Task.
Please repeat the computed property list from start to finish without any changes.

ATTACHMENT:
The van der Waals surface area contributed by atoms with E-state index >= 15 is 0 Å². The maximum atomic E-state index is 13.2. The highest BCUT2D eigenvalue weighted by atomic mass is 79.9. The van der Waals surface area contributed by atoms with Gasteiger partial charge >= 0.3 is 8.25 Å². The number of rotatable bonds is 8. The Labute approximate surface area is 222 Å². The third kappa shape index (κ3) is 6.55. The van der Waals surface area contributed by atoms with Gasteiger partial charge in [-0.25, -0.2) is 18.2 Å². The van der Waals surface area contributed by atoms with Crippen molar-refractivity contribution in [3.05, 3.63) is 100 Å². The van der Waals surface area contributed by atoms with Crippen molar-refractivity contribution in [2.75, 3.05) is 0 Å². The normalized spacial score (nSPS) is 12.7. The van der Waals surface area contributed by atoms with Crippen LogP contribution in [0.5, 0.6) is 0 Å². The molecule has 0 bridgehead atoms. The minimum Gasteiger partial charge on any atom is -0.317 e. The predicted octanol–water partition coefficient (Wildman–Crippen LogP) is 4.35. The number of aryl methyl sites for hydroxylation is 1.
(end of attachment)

The van der Waals surface area contributed by atoms with E-state index >= 15 is 0 Å². The maximum atomic E-state index is 13.2. The highest BCUT2D eigenvalue weighted by atomic mass is 79.9. The van der Waals surface area contributed by atoms with Gasteiger partial charge >= 0.3 is 8.25 Å². The number of rotatable bonds is 8. The Labute approximate surface area is 222 Å². The third kappa shape index (κ3) is 6.55. The van der Waals surface area contributed by atoms with Gasteiger partial charge in [-0.25, -0.2) is 18.2 Å². The van der Waals surface area contributed by atoms with Crippen molar-refractivity contribution in [3.05, 3.63) is 100 Å². The van der Waals surface area contributed by atoms with Crippen molar-refractivity contribution in [2.75, 3.05) is 0 Å². The normalized spacial score (nSPS) is 12.7. The van der Waals surface area contributed by atoms with Crippen LogP contribution in [0.5, 0.6) is 0 Å². The molecule has 0 bridgehead atoms. The minimum Gasteiger partial charge on any atom is -0.317 e. The predicted octanol–water partition coefficient (Wildman–Crippen LogP) is 4.35. The number of aryl methyl sites for hydroxylation is 1.